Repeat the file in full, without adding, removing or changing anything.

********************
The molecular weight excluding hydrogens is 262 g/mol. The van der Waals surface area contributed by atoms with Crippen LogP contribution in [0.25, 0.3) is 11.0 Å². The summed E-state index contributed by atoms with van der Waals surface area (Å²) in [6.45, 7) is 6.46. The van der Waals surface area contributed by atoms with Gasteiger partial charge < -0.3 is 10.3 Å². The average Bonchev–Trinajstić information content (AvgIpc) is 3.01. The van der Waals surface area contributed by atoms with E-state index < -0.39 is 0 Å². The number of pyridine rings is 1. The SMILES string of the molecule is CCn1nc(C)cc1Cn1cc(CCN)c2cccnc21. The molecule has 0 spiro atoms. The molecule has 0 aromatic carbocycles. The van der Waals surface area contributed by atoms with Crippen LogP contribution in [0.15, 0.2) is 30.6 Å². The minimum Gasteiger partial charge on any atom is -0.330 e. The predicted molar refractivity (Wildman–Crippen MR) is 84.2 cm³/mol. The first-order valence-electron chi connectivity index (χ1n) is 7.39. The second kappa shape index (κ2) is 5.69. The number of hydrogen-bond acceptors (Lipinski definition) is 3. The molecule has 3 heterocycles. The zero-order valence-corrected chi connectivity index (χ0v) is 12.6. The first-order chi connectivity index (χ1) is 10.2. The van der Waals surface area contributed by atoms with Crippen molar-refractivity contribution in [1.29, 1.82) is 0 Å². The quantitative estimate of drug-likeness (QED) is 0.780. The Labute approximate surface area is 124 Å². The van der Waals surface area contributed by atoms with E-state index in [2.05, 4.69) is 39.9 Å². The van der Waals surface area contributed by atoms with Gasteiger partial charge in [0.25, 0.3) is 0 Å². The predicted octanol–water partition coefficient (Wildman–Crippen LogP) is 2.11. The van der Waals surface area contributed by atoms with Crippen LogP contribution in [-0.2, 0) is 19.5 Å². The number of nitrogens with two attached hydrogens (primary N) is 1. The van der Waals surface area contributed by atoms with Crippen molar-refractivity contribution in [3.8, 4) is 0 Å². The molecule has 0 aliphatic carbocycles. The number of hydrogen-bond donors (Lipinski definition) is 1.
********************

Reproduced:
The molecular weight excluding hydrogens is 262 g/mol. The van der Waals surface area contributed by atoms with Crippen LogP contribution in [0.25, 0.3) is 11.0 Å². The summed E-state index contributed by atoms with van der Waals surface area (Å²) in [6.45, 7) is 6.46. The van der Waals surface area contributed by atoms with Gasteiger partial charge < -0.3 is 10.3 Å². The average Bonchev–Trinajstić information content (AvgIpc) is 3.01. The van der Waals surface area contributed by atoms with E-state index < -0.39 is 0 Å². The number of pyridine rings is 1. The SMILES string of the molecule is CCn1nc(C)cc1Cn1cc(CCN)c2cccnc21. The molecule has 0 spiro atoms. The molecule has 0 aromatic carbocycles. The van der Waals surface area contributed by atoms with Crippen LogP contribution in [0.15, 0.2) is 30.6 Å². The minimum Gasteiger partial charge on any atom is -0.330 e. The predicted molar refractivity (Wildman–Crippen MR) is 84.2 cm³/mol. The first-order valence-electron chi connectivity index (χ1n) is 7.39. The second kappa shape index (κ2) is 5.69. The number of hydrogen-bond acceptors (Lipinski definition) is 3. The molecule has 3 heterocycles. The zero-order valence-corrected chi connectivity index (χ0v) is 12.6. The first-order chi connectivity index (χ1) is 10.2. The van der Waals surface area contributed by atoms with Crippen molar-refractivity contribution in [1.29, 1.82) is 0 Å². The quantitative estimate of drug-likeness (QED) is 0.780. The Labute approximate surface area is 124 Å². The van der Waals surface area contributed by atoms with E-state index in [2.05, 4.69) is 39.9 Å². The van der Waals surface area contributed by atoms with Gasteiger partial charge in [0.25, 0.3) is 0 Å². The predicted octanol–water partition coefficient (Wildman–Crippen LogP) is 2.11. The van der Waals surface area contributed by atoms with Crippen LogP contribution in [-0.2, 0) is 19.5 Å². The number of nitrogens with two attached hydrogens (primary N) is 1. The van der Waals surface area contributed by atoms with Crippen molar-refractivity contribution in [3.8, 4) is 0 Å². The molecule has 0 aliphatic carbocycles. The number of hydrogen-bond donors (Lipinski definition) is 1.